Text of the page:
The dropped deployment and difficulty financing projects comes after cuts to support for large-scale solar including the closure of the Renewables Obligation (RO) in April last year.

A detailed new analysis from the STA argues that since most support for large-scale solar has been removed in the last year, a new auction round is needed for the cheapest renewables to compete on a level playing field for Contracts for Difference (CfD).

The STA has also urged government to reform Feed-in-Tariffs to boost solar deployment on large commercial rooftops which would cost “£6 million this parliament”. The industry is also asking for fair tax treatment for rooftop solar which combined with CfDs, could “get the solar industry back on track to zero subsidy by 2020”, according to the STA.

STA policy manager and report author David Pickup said: “The UK solar industry has been challenged to deliver subsidy free solar but, as our detailed analysis shows, this is not yet possible for mainstream projects. Even terrific financial innovation cannot get around hard economics; large-scale solar still needs just a little support from Government to provide consumers with one of the cheapest sources of clean power.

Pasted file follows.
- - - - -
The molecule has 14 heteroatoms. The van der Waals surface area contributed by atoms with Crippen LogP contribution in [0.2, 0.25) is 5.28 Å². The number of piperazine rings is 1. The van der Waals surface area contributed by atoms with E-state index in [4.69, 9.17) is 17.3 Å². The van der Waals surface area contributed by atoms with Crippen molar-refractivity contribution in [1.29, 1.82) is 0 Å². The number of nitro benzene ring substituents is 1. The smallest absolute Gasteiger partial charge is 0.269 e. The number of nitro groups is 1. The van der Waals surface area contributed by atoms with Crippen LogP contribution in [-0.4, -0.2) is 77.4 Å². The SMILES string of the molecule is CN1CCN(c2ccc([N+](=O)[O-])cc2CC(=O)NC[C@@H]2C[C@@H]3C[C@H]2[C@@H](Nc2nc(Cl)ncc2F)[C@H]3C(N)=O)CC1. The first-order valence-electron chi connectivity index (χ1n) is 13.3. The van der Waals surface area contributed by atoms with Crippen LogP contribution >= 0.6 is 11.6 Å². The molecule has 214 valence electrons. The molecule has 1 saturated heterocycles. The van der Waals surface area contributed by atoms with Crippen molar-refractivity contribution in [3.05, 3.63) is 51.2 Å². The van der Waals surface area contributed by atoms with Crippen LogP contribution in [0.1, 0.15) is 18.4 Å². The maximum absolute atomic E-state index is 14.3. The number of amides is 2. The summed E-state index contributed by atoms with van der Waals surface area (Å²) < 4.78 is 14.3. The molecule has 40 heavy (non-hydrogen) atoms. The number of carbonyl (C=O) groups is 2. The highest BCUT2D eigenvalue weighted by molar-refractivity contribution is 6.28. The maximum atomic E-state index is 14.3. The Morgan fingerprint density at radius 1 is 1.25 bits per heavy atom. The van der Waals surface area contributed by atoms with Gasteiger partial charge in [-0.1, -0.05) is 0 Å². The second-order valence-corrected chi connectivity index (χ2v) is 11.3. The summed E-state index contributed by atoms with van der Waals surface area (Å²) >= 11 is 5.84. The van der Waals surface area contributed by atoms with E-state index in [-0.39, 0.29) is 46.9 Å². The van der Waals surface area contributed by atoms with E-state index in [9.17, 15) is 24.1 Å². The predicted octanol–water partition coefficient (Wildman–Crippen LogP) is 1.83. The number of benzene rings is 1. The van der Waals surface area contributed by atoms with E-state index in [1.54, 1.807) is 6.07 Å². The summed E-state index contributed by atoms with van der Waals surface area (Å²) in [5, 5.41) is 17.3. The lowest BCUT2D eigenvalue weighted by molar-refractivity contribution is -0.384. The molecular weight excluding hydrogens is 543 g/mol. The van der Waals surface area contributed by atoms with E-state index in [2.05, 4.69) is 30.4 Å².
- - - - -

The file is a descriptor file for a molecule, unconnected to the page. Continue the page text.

“The industry cannot invest for cost reductions tomorrow without decent market volumes today: a vicious circle. With only a third of the costs coming from panels, local supply chains and skills are vital for bringing costs down further to benefit consumers. The danger is that we risk losing these skills, financial confidence and supply chains that enable us to deliver the cheapest solar power.”

The analysis is part of an EU-wide financing project which examines how the solar market could adapt to a low-subsidy world and shows the costly escalating risk perception amongst investors as a result of reducing support schemes and Brexit.

STA chief executive Paul Barwell said: “Solar beautifully answers the energy trilemma of tackling climate change, security and affordability, but it is being cut out of the market and prevented from competing on a level playing field with other technologies.

“It doesn’t help consumers to inhibit the cheapest source of clean power in the UK and the competitive pressure it can provide right across the power sector. We hope new ministers will act quickly to open the UK market up again to the cheapest applications of solar power.”        (Utility Week)